I’ve never dropped acid. But I did have a memorable drug-induced hallucination once, when I was 7.
I was having a surgical procedure, and as they put the gas mask over my nose and mouth to put me under anesthesia, the physical world quickly dropped away and I was staring at—how the **** do I even describe this?—an array of concentric circles, with harsh brown and yellow stripes, spinning in opposite directions, looking like snakes eating their tails. I remember vividly, too, the moment when they split apart into sections and exploded, slowly, out of my field of view.
Thirty years later, it’s clear as day to me. And I thought of it again, playing Robin Arnott’s Soundself, a virtual reality “technodelic” meant to get players into the same state of mind Arnott felt years ago when he did take acid—and subsequently came to the realization, as you do, that he was one with the entire universe.
Arnott set up a peaceful meditation tent at the PAX East expo in Boston last month, complete with a comfortable rug and a pillow, where I could lay down (praying I didn’t contract head lice), put an Oculus Rift on my head, and lose myself in the experience. Talking, or making any sounds at all, changed the series of patterns, lights, sounds, shapes that I saw, merging me and the world around me into a synesthetic collaboration.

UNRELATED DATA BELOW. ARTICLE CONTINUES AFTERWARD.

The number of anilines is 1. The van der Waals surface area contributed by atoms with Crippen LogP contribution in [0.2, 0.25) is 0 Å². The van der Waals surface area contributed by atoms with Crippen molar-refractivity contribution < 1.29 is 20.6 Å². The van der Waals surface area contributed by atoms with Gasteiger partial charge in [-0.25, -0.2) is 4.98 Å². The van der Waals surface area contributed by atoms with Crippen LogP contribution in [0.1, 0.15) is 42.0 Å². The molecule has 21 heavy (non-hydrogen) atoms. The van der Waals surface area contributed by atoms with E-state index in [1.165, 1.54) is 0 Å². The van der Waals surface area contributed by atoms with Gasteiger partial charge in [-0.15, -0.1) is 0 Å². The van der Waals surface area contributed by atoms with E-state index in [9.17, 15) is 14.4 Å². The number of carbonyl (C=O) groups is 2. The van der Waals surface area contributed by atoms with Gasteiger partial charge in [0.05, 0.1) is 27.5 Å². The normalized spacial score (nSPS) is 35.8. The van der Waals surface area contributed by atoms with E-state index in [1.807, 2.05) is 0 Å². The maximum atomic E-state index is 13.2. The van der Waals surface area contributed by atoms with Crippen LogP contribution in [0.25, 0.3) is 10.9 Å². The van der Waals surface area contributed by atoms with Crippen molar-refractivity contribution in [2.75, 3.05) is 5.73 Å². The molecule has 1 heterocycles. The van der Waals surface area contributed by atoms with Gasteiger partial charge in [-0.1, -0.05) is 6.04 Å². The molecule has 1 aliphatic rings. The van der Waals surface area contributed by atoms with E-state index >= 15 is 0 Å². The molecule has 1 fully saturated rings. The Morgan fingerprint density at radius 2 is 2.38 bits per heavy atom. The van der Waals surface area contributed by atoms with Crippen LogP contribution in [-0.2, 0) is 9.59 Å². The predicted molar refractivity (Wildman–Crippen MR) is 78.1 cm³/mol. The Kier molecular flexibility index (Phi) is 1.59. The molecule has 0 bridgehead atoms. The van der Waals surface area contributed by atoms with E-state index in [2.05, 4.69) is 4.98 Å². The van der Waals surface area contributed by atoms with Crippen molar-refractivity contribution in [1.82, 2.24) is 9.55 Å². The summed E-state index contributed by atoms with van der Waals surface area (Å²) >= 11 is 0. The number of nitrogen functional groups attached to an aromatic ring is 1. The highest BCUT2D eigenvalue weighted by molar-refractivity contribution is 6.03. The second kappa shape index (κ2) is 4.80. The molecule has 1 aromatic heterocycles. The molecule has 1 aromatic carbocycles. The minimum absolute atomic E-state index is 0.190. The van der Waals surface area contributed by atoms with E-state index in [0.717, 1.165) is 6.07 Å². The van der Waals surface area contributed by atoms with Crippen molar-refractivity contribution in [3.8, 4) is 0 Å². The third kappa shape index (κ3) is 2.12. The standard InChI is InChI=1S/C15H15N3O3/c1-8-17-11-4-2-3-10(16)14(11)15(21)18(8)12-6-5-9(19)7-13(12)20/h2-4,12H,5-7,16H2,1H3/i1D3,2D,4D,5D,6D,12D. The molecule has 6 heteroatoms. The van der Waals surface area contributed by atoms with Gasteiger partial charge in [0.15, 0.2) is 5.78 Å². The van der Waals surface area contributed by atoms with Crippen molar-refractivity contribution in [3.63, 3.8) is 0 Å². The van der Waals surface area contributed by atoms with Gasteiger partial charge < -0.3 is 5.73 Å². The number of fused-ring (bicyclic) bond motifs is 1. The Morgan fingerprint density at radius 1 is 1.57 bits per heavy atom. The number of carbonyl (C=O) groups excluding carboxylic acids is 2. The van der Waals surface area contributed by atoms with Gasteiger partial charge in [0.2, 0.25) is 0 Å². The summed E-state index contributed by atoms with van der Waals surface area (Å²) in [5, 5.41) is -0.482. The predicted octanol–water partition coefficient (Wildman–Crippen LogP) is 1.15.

“They call it ‘ego death,’” Arnott says. “Just as when you’re dying, as your body is in grave danger, your memory bank facilities dramatically increase, and you remember it in slow motion. The replay of that is like a step-by-step replay of the dissolution of a human being.”
“That acid trip gave me my first recognition that every step of that could be facilitated without a drug,” he continues. “People who meditate know that you don’t need a drug. This game is sort of that step-by-step. An implementation of what it took for me to dissolve and witness myself as what I am.”
My Soundself demo began with the program asking me to “fill it with my voice.” Talking, humming, or whistling caused the patterns to get larger, more powerful. Eventually the vision began to unfold on its own, without the need for me to make noise. And frankly, I was kind of embarrassed lying down inside a tent with my wife and two strangers, and stopped actually making any sounds. Instead, I simply watched the recursive patterns swallow themselves over and over again, zoned out, and lost track of time. At one point, they actually poked me on the shoulder because they thought I’d fallen asleep—which may bear out Soundself’s worth as a meditation tool. I wasn’t moving, but I was wide awake.
“This is a novelty,” Arnott says. “A silly, weird experience.” He’s not trying to target people who are already into the idea of “moving past their ego,” whether with meditation practices or otherwise. As opposed to the videogames that surrounded us on the PAX show floor, Arnott says, this is technology used not to hook onto your mind, but to let you get out of your head.
I look at it this way: I’ve already seen the power of VR to transport me, in a way that my brain totally believes is real, to another place. Perhaps VR could also be powerful enough to transport us to a place that is no place at all.
Go Back to Top. Skip To: Start of Article.